on July 16, 2014
Profoundly disturbing, Lethal Allies: British Collusion in Ireland exposes the central role of British 'security forces' and their agents in a murder campaign that resulted in at least 120 deaths. The campaign was centred in an area of Counties Armagh and Tyrone that became known as the 'Triangle of Death', but its reach extended beyond this area to an equally lethal effect.
The book raises two main trains of thought in my mind.
The first is in the content of the book itself.
The author sets her store early: the book focuses on the British security forces and Loyalist paramilitaries who combined to visit death and destruction on the Catholic population of the area. The book does not attempt to catalogue the activities of all the combatants active at that time. The Irish Republican Army and the mainstream British Army were engaged in their own campaigns, in this area and others, and their actions and histories have been recorded elsewhere - reported in the contemporary news media and in retrospective studies.
Cadwallader was previously a news journalist for BBC and RTÉ, and was a case worker for the Pat Finucane Centre for Human Rights at the time of writing this book. Her book has benefited from her access to research undertaken by the Finucane Centre and others which accessed official records at National Archives in both London and Dublin and from direct contact with the Historical Enquiries Team - a specialist police unit established after the Good Friday Agreement to review all the conflict-related deaths of the Troubles.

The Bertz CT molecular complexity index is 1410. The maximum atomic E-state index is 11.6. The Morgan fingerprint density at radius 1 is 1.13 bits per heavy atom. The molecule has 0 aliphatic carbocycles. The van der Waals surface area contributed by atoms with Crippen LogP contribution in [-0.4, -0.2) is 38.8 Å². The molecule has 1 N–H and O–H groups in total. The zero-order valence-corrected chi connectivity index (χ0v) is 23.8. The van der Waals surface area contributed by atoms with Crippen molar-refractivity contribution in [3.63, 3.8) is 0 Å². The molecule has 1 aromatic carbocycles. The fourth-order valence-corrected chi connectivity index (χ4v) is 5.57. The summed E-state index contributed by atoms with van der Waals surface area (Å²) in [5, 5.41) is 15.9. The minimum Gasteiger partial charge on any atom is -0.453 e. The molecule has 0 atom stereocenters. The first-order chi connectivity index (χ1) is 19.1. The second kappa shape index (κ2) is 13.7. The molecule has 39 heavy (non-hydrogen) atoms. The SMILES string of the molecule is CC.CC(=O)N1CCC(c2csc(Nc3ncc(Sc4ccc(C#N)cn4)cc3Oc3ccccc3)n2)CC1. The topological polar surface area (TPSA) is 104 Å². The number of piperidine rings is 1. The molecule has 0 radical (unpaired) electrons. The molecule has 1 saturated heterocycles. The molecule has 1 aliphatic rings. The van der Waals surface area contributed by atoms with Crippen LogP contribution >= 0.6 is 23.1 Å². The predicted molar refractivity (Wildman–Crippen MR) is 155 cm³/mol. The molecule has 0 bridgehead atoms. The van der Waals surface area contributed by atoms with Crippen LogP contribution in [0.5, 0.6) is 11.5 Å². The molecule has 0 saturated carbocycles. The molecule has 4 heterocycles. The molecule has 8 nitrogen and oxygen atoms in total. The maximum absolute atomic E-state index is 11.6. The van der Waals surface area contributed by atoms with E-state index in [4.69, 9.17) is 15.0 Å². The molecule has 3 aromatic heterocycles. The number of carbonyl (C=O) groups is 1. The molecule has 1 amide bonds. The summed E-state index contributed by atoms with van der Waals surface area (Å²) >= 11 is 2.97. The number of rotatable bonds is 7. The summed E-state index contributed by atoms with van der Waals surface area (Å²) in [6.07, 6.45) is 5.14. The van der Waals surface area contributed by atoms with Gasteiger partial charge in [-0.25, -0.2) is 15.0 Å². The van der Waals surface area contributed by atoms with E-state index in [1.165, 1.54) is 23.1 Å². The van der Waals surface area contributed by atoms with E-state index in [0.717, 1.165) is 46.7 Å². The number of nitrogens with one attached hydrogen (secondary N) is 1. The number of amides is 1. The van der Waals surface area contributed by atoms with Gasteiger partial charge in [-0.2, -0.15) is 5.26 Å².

The first part of the book follows the sequence of killings from 1972 to 1978, and links official records and ballistic evidence to the the individuals who comprised, at various times, the 'Glenanne Gang'.
As well as the regular British Army forces on the ground at the time,(that is, Regiments recruiting and based in Gt Britain that were posted to the north of Ireland as part of their scheduled touring commitments)there was also a strong presence of locally recruited British Forces eg the police (Royal Ulster Constabulary and the RUC Reserve) and a local, home-based British Army regiment, Ulster Defence Regiment (UDR).
The most striking feature of this section is the identification of 24 members of the 'security forces' who were convicted of murder and other serious terrorist crimes. Others remain un-named because of the need not to prejudice any possible criminal cases, and in some cases the identities are unknown.
The next most significant feature to emerge is from the ballistic evidence. An internal British Army intelligence report indicates that loyalist paramilitary groups relied almost exclusively on weapons stolen from, or lost by, various UDR bases. Some of the weapons stolen from the UDR were subsequently used in multiple killings and attacks, sometimes featuring on 10 or more occasions.
Even at this far remove, it seems incredible that British Army weapons could be 'stolen' and then used in multiple attacks in a campaign that killed at least 120 citizens of the State by former and serving members of the British Security Forces over a 6 year period and yet the combined might of British Army and Police intelligence could remain unaware of either the gang or individuals.